Adding Items to the "New" Context Menu

by Barry Dysert
(last updated October 21, 2019)

If you right-click on an open area of the Desktop, you'll see a Context menu that includes the "New" menu item. By hovering your mouse over "New," a submenu appears, allowing you to create various items (e.g., a Microsoft Word document, a text document, etc.). (See Figure 1.)

Figure 1. The Desktop's 'New' menu before changes.

It's possible to add your own document types to the "New" menu if you don't mind editing the Registry.

As an example, let's say that I have an application that processes PNG files that have a special file extension of ".bdd". I therefore want to be able to right-click the Desktop and create a new .bdd file.

To do this, click the Start button, type "regedit" (without the quotes), and press Enter. This launches the Registry Editor. (See Figure 2.)

Figure 2. The Windows Registry Editor.

In the Registry Editor, navigate to HKEY_CLASSES_ROOT and create a new key named .bdd. Set the value of its (Default) to be Bdd.Document. Create a sub-key to .bdd named ShellNew. In ShellNew create two string items named ~NullFile and NullFile. They should be empty.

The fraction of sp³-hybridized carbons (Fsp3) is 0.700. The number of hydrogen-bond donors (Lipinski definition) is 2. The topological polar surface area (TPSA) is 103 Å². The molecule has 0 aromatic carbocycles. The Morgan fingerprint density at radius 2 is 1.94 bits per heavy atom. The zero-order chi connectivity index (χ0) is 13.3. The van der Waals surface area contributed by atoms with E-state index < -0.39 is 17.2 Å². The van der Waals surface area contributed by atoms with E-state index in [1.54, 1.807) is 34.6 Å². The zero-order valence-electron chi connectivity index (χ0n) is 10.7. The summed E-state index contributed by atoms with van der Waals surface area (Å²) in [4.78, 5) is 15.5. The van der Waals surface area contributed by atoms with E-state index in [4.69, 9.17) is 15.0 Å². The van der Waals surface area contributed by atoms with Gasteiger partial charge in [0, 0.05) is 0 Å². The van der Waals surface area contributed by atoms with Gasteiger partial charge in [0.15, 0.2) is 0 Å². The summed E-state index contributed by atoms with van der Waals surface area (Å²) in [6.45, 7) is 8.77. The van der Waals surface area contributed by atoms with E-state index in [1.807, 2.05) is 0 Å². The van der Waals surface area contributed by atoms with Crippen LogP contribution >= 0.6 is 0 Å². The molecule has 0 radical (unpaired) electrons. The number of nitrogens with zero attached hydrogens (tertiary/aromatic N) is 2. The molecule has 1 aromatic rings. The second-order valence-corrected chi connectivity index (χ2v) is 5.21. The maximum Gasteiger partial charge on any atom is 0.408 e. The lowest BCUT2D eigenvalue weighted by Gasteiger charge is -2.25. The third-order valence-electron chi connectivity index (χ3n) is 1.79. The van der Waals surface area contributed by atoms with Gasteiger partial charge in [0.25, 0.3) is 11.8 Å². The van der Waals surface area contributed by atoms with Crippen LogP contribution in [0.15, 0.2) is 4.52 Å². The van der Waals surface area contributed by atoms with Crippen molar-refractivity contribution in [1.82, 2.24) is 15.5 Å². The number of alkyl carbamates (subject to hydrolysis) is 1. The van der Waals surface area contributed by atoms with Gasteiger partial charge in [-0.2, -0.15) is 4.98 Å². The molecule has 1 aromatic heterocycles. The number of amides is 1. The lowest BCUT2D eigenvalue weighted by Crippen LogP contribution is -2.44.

Navigate again to HKEY_CLASSES_ROOT and create a new key named Bdd.Document. Set the value of its (Default) to be JPEG File. Create a sub-key under Bdd.Document named DefaultIcon and set the value of its (Default) to be the file name of the icon you want to appear in the New menu. Exit the Registry Editor.

You may need to reboot or at least restart Explorer, but after you do, you'll have a new item listed in the Desktop's New menu. (See Figure 3.)

Figure 3. The Desktop's 'New' menu after changes.

 This tip (5836) applies to Windows 7, 8, and 10.

Author Bio

Barry Dysert

Barry has been a computer professional for over 35 years, working in different positions such as technical team leader, project manager, and software developer. He is currently a software engineer with an emphasis on developing custom applications under Microsoft Windows. When not working with Windows or writing Tips, Barry is an amateur writer. His first non-fiction book is titled "A Chronological Commentary of Revelation." ...

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